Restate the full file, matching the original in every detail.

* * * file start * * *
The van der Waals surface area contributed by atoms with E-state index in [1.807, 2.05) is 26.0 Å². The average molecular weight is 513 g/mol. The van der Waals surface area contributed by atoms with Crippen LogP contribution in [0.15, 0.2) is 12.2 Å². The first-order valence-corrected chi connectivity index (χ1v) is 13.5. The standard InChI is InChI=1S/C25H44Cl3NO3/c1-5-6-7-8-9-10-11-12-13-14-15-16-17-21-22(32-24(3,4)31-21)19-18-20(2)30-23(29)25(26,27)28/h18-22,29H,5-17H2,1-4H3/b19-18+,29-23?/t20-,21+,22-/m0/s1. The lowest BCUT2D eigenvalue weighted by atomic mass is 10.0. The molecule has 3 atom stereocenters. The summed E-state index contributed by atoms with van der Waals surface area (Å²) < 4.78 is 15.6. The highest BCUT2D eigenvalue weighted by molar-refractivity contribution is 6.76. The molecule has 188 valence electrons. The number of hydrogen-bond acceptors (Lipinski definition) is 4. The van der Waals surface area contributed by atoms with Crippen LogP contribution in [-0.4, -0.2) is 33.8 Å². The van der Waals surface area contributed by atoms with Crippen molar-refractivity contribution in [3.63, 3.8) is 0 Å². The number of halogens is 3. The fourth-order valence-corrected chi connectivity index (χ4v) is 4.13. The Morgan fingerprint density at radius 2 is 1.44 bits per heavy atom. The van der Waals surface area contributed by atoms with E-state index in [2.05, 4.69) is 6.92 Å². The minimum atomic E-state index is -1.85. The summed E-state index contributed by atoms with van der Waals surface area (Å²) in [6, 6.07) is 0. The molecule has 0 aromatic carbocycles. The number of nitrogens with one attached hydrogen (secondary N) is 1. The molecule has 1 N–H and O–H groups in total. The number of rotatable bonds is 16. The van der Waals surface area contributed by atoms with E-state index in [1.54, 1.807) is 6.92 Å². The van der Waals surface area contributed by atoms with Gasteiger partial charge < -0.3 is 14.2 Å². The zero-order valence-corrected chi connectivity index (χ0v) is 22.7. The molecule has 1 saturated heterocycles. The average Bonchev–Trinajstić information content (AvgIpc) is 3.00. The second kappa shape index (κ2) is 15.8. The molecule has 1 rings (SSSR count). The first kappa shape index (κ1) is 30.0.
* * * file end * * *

The van der Waals surface area contributed by atoms with E-state index in [1.807, 2.05) is 26.0 Å². The average molecular weight is 513 g/mol. The van der Waals surface area contributed by atoms with Crippen LogP contribution in [0.15, 0.2) is 12.2 Å². The first-order valence-corrected chi connectivity index (χ1v) is 13.5. The standard InChI is InChI=1S/C25H44Cl3NO3/c1-5-6-7-8-9-10-11-12-13-14-15-16-17-21-22(32-24(3,4)31-21)19-18-20(2)30-23(29)25(26,27)28/h18-22,29H,5-17H2,1-4H3/b19-18+,29-23?/t20-,21+,22-/m0/s1. The lowest BCUT2D eigenvalue weighted by atomic mass is 10.0. The molecule has 3 atom stereocenters. The summed E-state index contributed by atoms with van der Waals surface area (Å²) < 4.78 is 15.6. The highest BCUT2D eigenvalue weighted by molar-refractivity contribution is 6.76. The molecule has 188 valence electrons. The number of hydrogen-bond acceptors (Lipinski definition) is 4. The van der Waals surface area contributed by atoms with Crippen LogP contribution in [-0.4, -0.2) is 33.8 Å². The van der Waals surface area contributed by atoms with Crippen molar-refractivity contribution in [3.63, 3.8) is 0 Å². The number of halogens is 3. The fourth-order valence-corrected chi connectivity index (χ4v) is 4.13. The Morgan fingerprint density at radius 2 is 1.44 bits per heavy atom. The van der Waals surface area contributed by atoms with E-state index in [2.05, 4.69) is 6.92 Å². The minimum atomic E-state index is -1.85. The summed E-state index contributed by atoms with van der Waals surface area (Å²) in [6, 6.07) is 0. The molecule has 0 aromatic carbocycles. The number of nitrogens with one attached hydrogen (secondary N) is 1. The molecule has 1 N–H and O–H groups in total. The number of rotatable bonds is 16. The van der Waals surface area contributed by atoms with E-state index in [1.54, 1.807) is 6.92 Å². The van der Waals surface area contributed by atoms with Gasteiger partial charge < -0.3 is 14.2 Å². The zero-order valence-corrected chi connectivity index (χ0v) is 22.7. The molecule has 1 saturated heterocycles. The average Bonchev–Trinajstić information content (AvgIpc) is 3.00. The second kappa shape index (κ2) is 15.8. The molecule has 1 rings (SSSR count). The first kappa shape index (κ1) is 30.0.